(Pedro Almodóvar is back and Chris Reed has this review of Parallel Mothers, his latest topsy-turvy genre bender. Like what you see here on Hammer to Nail? Why not pay just $1.00 per month via Patreon to help keep us going?
If one is as familiar with the work of Spanish director Pedro Almodóvar (Pain and Glory) as am I, then seeing red (in the best possible way) is nothing new. It so often suffuses his production design and title credits that its absence would almost provoke cinematic vertigo. In his latest movie, Parallel Mothers, the crimson jumps out at us right from the start, the color of blood staining the first images. Given that the subtext (and later text) of the narrative is the vicious Civil War of the 1930s and attendant massacres, the sanguine lettering sets the stage perfectly. The legacy of dictator Francisco Franco and his fascist minions lurks just beneath the surface, finally emerging in full at the end, confronted like the nightmare it was and overcome in peaceful harmony.
But first, there is love. When hard-working photographer Janis (named by her hippy mother after Janis Joplin)—played by Almodóvar’s frequent muse of the past few decades, Penélope Cruz (Everybody Knows)—meets forensic anthropologist Arturo (Israel Elejalde, El silencio de los objetos), he is her subject on a client’s shoot. When she asks him for assistance in excavating the site where she believes her great-grandfather was buried in a mass grave after being executed by Franco’s forces, he agrees, though says it will require some time. That’s not a problem, for they take an immediate liking to each other and start dating (he’s married, but who’s to judge?).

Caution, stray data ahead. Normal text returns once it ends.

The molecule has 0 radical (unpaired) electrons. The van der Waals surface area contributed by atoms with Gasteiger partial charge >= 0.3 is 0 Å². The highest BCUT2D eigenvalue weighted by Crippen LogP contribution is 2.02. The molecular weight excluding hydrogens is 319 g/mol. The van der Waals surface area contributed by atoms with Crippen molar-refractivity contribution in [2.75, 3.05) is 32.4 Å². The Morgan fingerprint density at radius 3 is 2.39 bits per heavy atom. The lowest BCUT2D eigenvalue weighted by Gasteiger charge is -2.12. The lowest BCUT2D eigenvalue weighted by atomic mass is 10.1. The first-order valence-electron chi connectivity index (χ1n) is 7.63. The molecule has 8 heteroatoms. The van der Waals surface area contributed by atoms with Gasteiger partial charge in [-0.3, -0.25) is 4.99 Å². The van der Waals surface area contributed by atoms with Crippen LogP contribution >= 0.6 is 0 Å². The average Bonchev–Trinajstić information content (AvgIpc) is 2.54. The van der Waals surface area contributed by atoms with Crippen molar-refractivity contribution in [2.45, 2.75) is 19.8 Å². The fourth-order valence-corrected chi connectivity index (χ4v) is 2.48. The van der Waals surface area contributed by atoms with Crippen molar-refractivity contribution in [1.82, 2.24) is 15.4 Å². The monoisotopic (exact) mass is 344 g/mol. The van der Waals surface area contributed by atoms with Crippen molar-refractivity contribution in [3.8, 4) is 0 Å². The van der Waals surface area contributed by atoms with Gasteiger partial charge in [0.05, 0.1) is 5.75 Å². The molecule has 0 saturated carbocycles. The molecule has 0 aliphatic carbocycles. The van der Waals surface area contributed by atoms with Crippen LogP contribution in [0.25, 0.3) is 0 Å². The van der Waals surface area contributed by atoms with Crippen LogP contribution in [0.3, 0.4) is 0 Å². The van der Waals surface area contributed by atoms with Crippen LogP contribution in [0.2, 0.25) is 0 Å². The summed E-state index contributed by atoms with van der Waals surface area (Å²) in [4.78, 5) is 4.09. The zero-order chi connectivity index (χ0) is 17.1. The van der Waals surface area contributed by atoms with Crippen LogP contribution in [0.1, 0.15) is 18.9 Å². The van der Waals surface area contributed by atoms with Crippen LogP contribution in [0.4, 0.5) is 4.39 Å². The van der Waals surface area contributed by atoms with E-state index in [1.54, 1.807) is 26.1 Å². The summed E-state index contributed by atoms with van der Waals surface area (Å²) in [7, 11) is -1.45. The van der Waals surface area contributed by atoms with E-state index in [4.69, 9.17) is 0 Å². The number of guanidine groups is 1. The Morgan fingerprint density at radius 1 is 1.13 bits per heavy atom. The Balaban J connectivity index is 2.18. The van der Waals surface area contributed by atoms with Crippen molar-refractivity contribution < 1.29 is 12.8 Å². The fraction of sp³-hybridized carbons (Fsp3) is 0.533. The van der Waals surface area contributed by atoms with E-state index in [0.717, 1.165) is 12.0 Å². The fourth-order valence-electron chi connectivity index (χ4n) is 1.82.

Cut to the hospital a few years later, where both the fortysomething Janis and much younger Ana (Milena Smit, Cross the Line) share a room, both very pregnant. As the film’s title would indicate, they give birth simultaneously, setting in motion events that will keep their lives moving forward in tandem. Neither have male partners in the picture (the why of Arturo’s truancy will become clear), so eventually they join forces, forging an unlikely bond that, one day, circles back to that mass grave and the skeletons below ground. As the women heal their own wounds, so, too, can Spain. Perhaps.
This being Almodóvar, however, prepare for a circuitous route, full of surprises. Little details that at first seem insignificant become vital to the narrative. The plot may prove occasionally uneven in its advancement, but the journey is worth it. Plus, there’s the joy of watching Cruz, a powerful performer who fills the screen, work her magic, ably assisted by Smit, who holds her own. It’s great to see Rossy de Palma again, too, even in a small role; discovered by the director years ago, she has enlivened many of his films, including Women on the Verge of a Nervous Breakdown and The Flower of My Secret. Overall, the ensemble remains strong, throughout.
And ultimately, we return to Franco and the blood he spilled. The price of authoritarianism is steep, not worth the toll it takes on a nation and its populace. The vitality and resilience (and yes, tragedy, too) we witness prior to the conclusion reminds us of what is worth fighting for. Almodóvar wants us to remember to never forget. Fascism kills both body and soul, but only if you let it.
– Christopher Llewellyn Reed (@ChrisReedFilm)
Pedro Almodóvar; Parallel Mothers movie review